Changing NHSScotland grasslands – a win-win for biodiversity and Scotland’s health

A new report is now available that can help boards improve their biodiversity, save money and bring health and wellbeing benefits to the communities they serve. We speak to Grassland Management Report author Anne Lumb to find out more…

Why we need this report – why is biodiversity important?

Biodiversity loss is one of the three interlinked issues that humanity currently faces, alongside climate change and pollution. These are often referred to as the ‘triple planetary crisis’ – and they need to be tackled urgently.

As Anne (Sustainability Manager, Greenspace, Biodiversity and Green Health, Sustainability Action Programme team) explains, “here in the UK, we’ve lost 97% of our wildflower meadows since the 1950s, which has a huge impact on the plants and animals that depend on them. We need to improve biodiversity – it is critical to human survival.

“NHSScotland already has a fundamental role to play in protecting Scotland’s health and wellbeing. Our outdoor estate is a significant public land asset – and with the range of greenspaces we have as part of our estate, we can make a real difference to biodiversity too.

“All boards need to play our part in tackling the climate emergency. The NHSScotland climate emergency and sustainability strategy: 2022-2026 sets out how – explaining what action boards need to take across a range of areas, including improving biodiversity.

No time like the present

“We’ve produced the Grassland Management Report to help boards take action on one habitat type – grasslands. Now is a good time to look at grasslands, with spring now upon us and No-Mow May just round the corner.”

The report covers:

  • why it’s important to take action – the wide-ranging benefits including environmental, cost and wellbeing
  • how to take action – including tips and case studies
  • signposting to wider organisations with expert knowledge who can work in partnership to support initiatives

The benefits – why make NHSScotland sites more biodiverse?

Anne continues: “creating species-rich grasslands can provide homes for plants, insects (especially pollinators like bees), birds, reptiles and mammals. But as well as the obvious environmental gains, improving biodiversity can bring many benefits for boards and the communities they serve.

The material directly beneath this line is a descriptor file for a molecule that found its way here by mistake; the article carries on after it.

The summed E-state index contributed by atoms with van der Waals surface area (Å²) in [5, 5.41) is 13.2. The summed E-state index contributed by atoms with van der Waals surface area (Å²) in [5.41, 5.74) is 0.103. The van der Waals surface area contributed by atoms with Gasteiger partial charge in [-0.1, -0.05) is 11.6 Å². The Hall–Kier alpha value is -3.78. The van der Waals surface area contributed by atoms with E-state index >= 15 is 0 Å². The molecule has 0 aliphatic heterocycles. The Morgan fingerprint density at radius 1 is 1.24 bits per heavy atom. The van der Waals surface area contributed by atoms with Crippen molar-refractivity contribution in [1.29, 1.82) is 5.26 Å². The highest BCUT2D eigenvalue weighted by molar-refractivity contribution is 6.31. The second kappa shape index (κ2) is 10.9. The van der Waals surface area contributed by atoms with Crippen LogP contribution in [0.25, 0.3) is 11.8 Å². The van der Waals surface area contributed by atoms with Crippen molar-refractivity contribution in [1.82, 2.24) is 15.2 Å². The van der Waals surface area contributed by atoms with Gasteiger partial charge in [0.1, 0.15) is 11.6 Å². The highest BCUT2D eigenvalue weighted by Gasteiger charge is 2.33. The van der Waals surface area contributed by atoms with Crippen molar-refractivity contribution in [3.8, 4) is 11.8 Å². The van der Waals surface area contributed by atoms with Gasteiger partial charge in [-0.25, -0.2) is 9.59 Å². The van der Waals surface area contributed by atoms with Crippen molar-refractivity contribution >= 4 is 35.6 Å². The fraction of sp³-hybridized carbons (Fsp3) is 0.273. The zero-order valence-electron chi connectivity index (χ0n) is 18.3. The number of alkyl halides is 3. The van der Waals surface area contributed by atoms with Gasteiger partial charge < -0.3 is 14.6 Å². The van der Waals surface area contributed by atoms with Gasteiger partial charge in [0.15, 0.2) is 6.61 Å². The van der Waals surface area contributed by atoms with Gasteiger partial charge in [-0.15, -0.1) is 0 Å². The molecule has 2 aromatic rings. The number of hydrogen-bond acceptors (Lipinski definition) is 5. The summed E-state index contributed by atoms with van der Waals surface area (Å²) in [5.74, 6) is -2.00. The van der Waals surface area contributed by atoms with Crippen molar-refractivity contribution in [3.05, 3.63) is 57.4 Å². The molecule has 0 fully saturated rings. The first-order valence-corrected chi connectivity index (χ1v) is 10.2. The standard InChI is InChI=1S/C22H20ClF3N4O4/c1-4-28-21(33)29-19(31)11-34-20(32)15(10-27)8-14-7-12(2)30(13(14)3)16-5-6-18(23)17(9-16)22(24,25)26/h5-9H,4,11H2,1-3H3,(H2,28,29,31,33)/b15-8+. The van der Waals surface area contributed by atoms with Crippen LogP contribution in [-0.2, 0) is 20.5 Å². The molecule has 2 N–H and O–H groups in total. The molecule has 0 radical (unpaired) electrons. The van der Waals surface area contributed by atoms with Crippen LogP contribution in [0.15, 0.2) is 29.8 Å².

“There are cost savings to be made – for example, boards could spend less time and money on grass cutting, and there would be no need to buy synthetic fertilisers.

“Changing grassland management could also bring health and wellbeing benefits, including improved local air quality, spaces for therapeutic and community use, and the opportunity for patients, staff, visitors and the local community to connect with nature.”

Why take action on grasslands?

Anne explains: “This could be a real ‘quick win’ for one habitat type and could help contribute to biodiversity action plans, which will help boards meet their statutory requirements for biodiversity.

“We know some boards have been carrying out habitat surveys and developing their greenspaces. We hope this report will help boards see what is possible and encourage them to act – the more boards get involved, the more we can deliver for biodiversity and for Scotland’s health.”

How can board colleagues find out more?

You can read the Grassland Management Report on the NHS National Services Scotland website. If you want to discuss changing grassland management practices, fill in the contact form below.